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Changes in life history traits and transcriptional regulation of Coccinellini ladybirds in using alternative prey.


ABSTRACT: BACKGROUND:Ladybird beetles (Coleoptera, Coccinellidae) are highly diverse in their feeding habits. Most of them are specialist feeders, while some can have a broad spectrum of prey. As a representative group of generalists, the tribe Coccinellini includes many aphidophagous species, but members of this tribe also feed on other hemipterous insects including coccids, psyllids and whiteflies. As a result, several species are effective biological control agents or invasive species with serious non-target effects. Despite their economic importance, relatively little is known about how they adapt to new prey. RESULTS:In this study, comparisons of the life history traits and transcriptomes of ladybirds fed initial (aphids) and alternative prey (mealybugs) were performed in three Coccinellini species. The use of alternative prey greatly decreased performance, implied by the significantly prolonged development time and decreased survival rate and adult weight. Prey shifts resulted in a set of differentially expressed genes encoding chemosensory proteins and digestive and detoxifying enzymes. CONCLUSIONS:Our results suggest that these generalists do not perform well when they use alternative prey as the sole nutrition source. Although their capacity for predation might have created an opportunity to use varied prey, they must adapt to physiological obstacles including chemosensing, digestion and detoxification in response to a prey shift. These findings challenge the effect of Coccinellini predators on the biological control of non-aphid pests and suggest the possibility of non-target attacks by so-called specialists.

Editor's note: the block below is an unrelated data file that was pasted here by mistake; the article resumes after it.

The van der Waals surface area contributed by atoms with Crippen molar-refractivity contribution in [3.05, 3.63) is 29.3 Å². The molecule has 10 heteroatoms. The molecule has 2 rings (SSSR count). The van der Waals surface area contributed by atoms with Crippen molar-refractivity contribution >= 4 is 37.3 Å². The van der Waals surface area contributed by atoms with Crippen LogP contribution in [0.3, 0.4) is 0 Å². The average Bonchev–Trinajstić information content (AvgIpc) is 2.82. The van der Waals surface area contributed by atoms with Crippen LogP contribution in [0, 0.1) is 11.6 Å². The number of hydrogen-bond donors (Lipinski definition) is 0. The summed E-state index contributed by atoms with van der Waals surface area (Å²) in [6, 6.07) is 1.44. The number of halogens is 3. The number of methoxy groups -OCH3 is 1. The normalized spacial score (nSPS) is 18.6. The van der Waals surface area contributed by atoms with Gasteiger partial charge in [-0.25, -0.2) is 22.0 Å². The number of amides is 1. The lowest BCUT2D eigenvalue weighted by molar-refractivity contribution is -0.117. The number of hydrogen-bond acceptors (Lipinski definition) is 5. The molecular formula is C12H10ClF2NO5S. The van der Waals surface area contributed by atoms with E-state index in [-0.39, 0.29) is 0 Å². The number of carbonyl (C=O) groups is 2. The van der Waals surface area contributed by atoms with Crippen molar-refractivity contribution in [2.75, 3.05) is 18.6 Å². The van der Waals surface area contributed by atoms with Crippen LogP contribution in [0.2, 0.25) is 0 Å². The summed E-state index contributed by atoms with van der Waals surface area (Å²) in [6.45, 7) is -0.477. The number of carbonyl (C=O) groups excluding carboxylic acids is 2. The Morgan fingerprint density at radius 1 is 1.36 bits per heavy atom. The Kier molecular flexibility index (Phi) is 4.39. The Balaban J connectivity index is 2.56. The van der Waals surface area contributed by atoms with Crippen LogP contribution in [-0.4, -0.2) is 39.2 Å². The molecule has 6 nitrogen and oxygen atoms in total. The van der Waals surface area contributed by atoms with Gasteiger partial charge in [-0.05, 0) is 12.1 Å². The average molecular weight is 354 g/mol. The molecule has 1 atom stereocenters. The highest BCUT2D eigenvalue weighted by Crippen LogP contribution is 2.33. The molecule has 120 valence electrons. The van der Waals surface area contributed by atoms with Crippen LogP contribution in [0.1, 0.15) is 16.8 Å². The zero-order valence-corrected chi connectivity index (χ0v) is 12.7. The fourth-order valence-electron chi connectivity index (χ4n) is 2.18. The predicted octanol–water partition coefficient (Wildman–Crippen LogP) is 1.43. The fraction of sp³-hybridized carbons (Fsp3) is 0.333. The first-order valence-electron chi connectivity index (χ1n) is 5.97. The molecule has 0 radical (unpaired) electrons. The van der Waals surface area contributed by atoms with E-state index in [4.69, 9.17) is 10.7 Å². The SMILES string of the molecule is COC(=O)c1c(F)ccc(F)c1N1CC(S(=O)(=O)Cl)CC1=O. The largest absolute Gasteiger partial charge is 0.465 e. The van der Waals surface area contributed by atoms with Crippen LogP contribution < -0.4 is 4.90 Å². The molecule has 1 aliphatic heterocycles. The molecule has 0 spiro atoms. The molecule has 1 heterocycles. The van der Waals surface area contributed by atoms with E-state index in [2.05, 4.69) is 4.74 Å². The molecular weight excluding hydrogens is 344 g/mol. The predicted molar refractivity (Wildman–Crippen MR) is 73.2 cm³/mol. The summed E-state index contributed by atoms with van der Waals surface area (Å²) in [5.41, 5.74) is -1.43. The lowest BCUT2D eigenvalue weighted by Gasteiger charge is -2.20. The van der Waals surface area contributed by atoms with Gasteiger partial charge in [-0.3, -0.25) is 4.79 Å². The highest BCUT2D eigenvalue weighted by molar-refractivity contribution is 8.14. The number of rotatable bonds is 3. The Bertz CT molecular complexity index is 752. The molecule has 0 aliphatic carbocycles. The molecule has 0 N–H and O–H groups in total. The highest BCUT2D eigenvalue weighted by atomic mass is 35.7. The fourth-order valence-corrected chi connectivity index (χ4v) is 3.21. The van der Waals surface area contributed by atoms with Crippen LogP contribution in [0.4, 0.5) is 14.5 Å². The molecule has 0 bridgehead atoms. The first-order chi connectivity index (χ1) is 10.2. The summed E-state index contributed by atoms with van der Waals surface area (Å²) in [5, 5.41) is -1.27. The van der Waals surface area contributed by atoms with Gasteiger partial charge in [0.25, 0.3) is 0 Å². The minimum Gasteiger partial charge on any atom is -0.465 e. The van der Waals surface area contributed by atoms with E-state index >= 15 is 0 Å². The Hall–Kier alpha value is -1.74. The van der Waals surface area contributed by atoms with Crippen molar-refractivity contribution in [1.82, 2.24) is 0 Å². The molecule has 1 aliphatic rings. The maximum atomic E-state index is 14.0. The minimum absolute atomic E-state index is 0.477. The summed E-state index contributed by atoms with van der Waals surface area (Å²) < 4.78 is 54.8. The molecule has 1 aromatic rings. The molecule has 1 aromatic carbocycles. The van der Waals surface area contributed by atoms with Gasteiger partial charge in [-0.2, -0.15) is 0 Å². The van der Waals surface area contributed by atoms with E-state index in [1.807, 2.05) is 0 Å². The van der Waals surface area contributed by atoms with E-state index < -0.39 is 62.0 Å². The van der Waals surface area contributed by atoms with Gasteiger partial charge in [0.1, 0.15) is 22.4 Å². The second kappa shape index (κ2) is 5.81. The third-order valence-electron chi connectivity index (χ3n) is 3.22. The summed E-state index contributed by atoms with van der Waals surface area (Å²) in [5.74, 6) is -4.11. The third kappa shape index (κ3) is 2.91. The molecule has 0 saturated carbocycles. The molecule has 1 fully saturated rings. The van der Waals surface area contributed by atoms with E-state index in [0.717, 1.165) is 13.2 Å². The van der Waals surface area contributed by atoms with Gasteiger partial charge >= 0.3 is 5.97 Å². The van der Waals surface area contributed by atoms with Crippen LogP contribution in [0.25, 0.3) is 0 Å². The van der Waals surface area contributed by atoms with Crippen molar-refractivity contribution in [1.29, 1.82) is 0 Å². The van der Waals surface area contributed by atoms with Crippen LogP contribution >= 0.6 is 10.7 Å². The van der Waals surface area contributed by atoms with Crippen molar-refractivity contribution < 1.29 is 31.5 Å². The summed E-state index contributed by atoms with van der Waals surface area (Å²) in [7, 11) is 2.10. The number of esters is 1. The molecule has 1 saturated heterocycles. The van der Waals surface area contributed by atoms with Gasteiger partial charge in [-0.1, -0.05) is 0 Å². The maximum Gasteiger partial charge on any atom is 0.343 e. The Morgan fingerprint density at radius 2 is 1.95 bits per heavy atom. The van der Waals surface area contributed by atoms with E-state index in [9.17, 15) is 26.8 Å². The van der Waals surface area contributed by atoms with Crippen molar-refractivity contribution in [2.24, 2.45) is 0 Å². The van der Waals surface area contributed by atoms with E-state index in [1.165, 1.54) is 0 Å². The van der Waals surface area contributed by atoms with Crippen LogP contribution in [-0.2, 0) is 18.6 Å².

PROVIDER: S-EPMC6958754 | BioStudies |

REPOSITORIES: biostudies

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